Energy Performance Certificates for Rented Properties
If you move in to a new self-contained rented property on or after 01.10.08 your Landlord or Agent has an obligation to provide you with an Energy Performance Certificate (EPC). Landlords are not required to provide certification if an existing tenant renews; only when there is a change of tenant. Once obtained a certificate remains valid for 10 years.
If your tenancy agreement does not cover the whole of the property but rather just the part of it that you occupy an EPC will not be required. An example would be a house or flat that is rented by a number of tenants who have exclusive use of their bedrooms but share a kitchen and bathroom. In this situation each tenant would have an individual tenancy agreement with the Landlord for the parts of the property that they have access to but not the whole property. An EPC will not be required whenever there is a change of tenant.
What to look for in an EPC
By studying the graphs on page 1 of the report you can see at a glance how energy efficient and environmentally friendly your prospective rental property is.
The ratings go from A-G with ‘A’ being the most energy efficient and ‘G’ the least. The majority of properties achieve a D-E rating. Your focus at this stage should be on the ‘Current’ rather than the ‘Potential’ rating as you may not have the power or the inclination to implement any of the recommended changes.
Now, we would not suggest choosing which property to rent on this basis alone but if it comes down to a choice between two properties that fit all your other criteria then the energy efficiency of the respective properties should be considered.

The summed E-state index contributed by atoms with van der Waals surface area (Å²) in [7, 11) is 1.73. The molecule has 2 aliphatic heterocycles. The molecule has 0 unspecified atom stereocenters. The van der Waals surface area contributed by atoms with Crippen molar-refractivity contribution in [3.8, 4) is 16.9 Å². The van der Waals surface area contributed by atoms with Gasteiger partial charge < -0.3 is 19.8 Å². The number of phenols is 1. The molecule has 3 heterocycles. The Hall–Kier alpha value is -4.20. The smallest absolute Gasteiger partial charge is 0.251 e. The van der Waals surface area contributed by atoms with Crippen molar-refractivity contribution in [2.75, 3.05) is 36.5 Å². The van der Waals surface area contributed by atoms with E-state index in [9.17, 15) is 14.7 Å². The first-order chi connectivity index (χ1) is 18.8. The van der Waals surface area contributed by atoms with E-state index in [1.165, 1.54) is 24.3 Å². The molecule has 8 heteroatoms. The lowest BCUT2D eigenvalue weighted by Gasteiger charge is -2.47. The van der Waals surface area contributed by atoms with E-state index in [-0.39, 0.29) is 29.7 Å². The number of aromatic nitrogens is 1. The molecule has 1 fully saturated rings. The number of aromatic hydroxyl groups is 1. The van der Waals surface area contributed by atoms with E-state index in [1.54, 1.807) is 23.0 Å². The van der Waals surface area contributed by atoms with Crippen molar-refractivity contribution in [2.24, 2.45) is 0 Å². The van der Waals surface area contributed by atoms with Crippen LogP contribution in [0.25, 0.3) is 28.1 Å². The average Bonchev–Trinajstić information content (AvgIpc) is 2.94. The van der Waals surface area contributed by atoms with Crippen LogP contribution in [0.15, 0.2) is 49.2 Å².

Part 2 of the report breaks down the overall usage under the categories lighting, heating and hot water. This is useful information if you think that your household will be a particularly high user of one form of energy. The average cost of heating a 3-bed semi-detached family house with a current rating of ‘E’ will probably be between £800 & £900 per year. If your house is occupied by a group of sharers then expect the actual figure to be a bit more than.
How to use the information
Landlords are not required to implement any of the recommendations although with a little persuasion they may be happy to. Suggest it as a way of making their property more attractive to tenants in the future. In addition Landlords are able to claim up to £1500 of expenditure on insulating their property against their tax bill under the Landlord's Energy Saving Allowance.
Although EPCs are valid for 10 years they can be renewed voluntarily at any time if improvements have been carried out.
What can be done in the future?
If your Landlord is unwilling to implement any of the suggested recommendations during the first year of your tenancy bring the subject up again during negotiations for a second or third year. Focus on those areas which provide the greatest return at the lowest cost to the Landlord such as insulating the loft, providing an insulation jacket for the hot water cylinder or installing a room thermostat to regulate the heating. As heating and hot water are you biggest cost they will also be you potential biggest savers.
In order to qualify for the Warm Front Heating and insulation grant the tenant of the private property has to be in receipt of one of the qualifying benefits. If you think that you may be entitled to benefit but have not yet claimed call 0800 027 9006 for a Benefit Entitlement Check.
There may be other Energy Efficiency Schemes available in your particular area with different criteria. You can find out more about them by contacting your local Energy Efficiency Advice Centre (EAC) on free phone 0800 512 012 or through The Energy Saving Trust.